Originally published February 26, 2013 at 11:36 a.m., updated February 26, 2013 at 2:42 p.m.
Larry Blumberg, Executive Director SDMAC, (San Diego Military Advisory Council)
Frank F. Hewett, IntelliSolutions, Inc., founder San Diego Chapter of the Defense Industry Association
Rick Gentry, president and CEO, San Diego Housing Commission
The federal government is scheduled to enact $85 billion in automatic cuts, and $1.2 trillion in reductions over 10 years, across the nation as part of a deal approved two years ago.
The majority of California's 64,000 Defense Department civilian workers would be affected by furloughs, according to Defense Secretary Leon Panetta. They'd lose a day of work per week -- or 20 percent of their pay -- for up to 22 weeks, starting in late April, said Panetta.
California's K-12 education system would lose approximately $88 million, in addition to $63 million targeted toward children with disabilities; 9,600 college students would lose a portion of their federal aid. "In addition about 187,000 fewer students would be served and approximately 320 fewer schools would receive funding," according to a White House statement.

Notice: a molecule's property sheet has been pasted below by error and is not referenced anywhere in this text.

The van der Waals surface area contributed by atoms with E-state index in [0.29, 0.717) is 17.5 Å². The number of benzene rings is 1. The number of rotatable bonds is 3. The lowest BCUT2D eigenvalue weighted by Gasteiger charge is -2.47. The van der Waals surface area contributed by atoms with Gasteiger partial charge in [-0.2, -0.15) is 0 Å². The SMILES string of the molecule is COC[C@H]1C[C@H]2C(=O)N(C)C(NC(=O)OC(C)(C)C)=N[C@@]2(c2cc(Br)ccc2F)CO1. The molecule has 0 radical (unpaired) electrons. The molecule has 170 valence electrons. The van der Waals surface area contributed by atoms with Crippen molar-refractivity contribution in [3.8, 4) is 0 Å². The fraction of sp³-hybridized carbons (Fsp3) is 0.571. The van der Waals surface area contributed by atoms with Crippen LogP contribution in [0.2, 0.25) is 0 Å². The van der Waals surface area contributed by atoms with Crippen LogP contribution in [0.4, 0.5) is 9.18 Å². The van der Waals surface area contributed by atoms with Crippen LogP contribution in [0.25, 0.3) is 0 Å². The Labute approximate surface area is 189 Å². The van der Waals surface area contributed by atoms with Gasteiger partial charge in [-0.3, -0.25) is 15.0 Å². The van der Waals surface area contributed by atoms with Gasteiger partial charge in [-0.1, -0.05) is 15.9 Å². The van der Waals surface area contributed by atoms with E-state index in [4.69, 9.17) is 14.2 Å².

Environmental air and water protection efforts would be scaled back by $12.4 million. In addition, the state could lose another $1.9 million in grants for fish and wildlife protection.
Military leaders warned the cuts would have a swift and severe impact on military readiness, and national security would be put at risk if they are forced to make deep decreases in spending for personnel, training, and equipment modernization programs.
"If we do not have the resources to train and equip the force, our young men and women will pay the price, potentially with their lives," said Gen. Ray Odierno, the Army chief of staff.
San Diego is home to the second largest concentration of military personnel and would be one of the hardest hit regions in the country. The White House warned Sunday that maintenance and repair of five ships in San Diego and aircraft depot maintenance in North Island could be canceled. Funding for the state's Air Force operations would be cut by about $15 million and Army base operations would be cut by about $54 million.
Visitors to California's national parks would encounter fewer rangers, find locked restrooms and visitors centers, and see trashcans emptied less often if 5 percent across-the-board cuts are enacted .
A National Park Service internal memo obtained by The Associated Press compiles a list of cuts in services in parks from Cape Cod to Yosemite.
KPBS' Alison St John, Patty Lane and Peggy Pico contributed to this story.